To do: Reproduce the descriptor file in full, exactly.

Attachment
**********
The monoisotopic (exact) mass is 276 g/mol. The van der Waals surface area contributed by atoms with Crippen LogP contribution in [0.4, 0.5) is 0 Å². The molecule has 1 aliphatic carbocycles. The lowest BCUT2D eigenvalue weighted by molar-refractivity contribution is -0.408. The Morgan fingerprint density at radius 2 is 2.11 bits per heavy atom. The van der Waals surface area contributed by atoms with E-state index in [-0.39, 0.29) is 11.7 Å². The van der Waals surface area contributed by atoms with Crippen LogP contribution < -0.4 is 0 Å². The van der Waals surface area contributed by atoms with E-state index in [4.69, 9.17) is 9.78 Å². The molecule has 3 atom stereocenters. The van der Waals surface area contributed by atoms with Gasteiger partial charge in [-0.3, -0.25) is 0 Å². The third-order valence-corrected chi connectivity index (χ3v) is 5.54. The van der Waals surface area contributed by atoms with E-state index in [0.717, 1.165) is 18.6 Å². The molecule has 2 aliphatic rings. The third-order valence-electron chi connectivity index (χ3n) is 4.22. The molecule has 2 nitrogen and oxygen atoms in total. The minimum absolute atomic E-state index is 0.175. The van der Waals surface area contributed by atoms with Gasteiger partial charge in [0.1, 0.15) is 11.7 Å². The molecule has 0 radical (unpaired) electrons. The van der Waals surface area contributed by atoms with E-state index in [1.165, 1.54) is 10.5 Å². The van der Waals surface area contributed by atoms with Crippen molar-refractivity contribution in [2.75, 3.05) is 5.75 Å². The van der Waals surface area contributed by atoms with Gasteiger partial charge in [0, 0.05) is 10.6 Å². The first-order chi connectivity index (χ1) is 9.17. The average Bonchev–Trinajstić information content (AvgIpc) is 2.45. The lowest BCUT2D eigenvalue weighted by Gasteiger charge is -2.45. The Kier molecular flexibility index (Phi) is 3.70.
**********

The monoisotopic (exact) mass is 276 g/mol. The van der Waals surface area contributed by atoms with Crippen LogP contribution in [0.4, 0.5) is 0 Å². The molecule has 1 aliphatic carbocycles. The lowest BCUT2D eigenvalue weighted by molar-refractivity contribution is -0.408. The Morgan fingerprint density at radius 2 is 2.11 bits per heavy atom. The van der Waals surface area contributed by atoms with E-state index in [-0.39, 0.29) is 11.7 Å². The van der Waals surface area contributed by atoms with Crippen LogP contribution < -0.4 is 0 Å². The van der Waals surface area contributed by atoms with E-state index in [4.69, 9.17) is 9.78 Å². The molecule has 3 atom stereocenters. The van der Waals surface area contributed by atoms with Gasteiger partial charge in [-0.3, -0.25) is 0 Å². The third-order valence-corrected chi connectivity index (χ3v) is 5.54. The van der Waals surface area contributed by atoms with E-state index in [0.717, 1.165) is 18.6 Å². The molecule has 2 aliphatic rings. The third-order valence-electron chi connectivity index (χ3n) is 4.22. The molecule has 2 nitrogen and oxygen atoms in total. The minimum absolute atomic E-state index is 0.175. The van der Waals surface area contributed by atoms with Gasteiger partial charge in [0.1, 0.15) is 11.7 Å². The molecule has 0 radical (unpaired) electrons. The van der Waals surface area contributed by atoms with E-state index in [1.165, 1.54) is 10.5 Å². The van der Waals surface area contributed by atoms with Crippen molar-refractivity contribution in [2.75, 3.05) is 5.75 Å². The van der Waals surface area contributed by atoms with Gasteiger partial charge in [0, 0.05) is 10.6 Å². The first-order chi connectivity index (χ1) is 9.17. The average Bonchev–Trinajstić information content (AvgIpc) is 2.45. The lowest BCUT2D eigenvalue weighted by Gasteiger charge is -2.45. The Kier molecular flexibility index (Phi) is 3.70.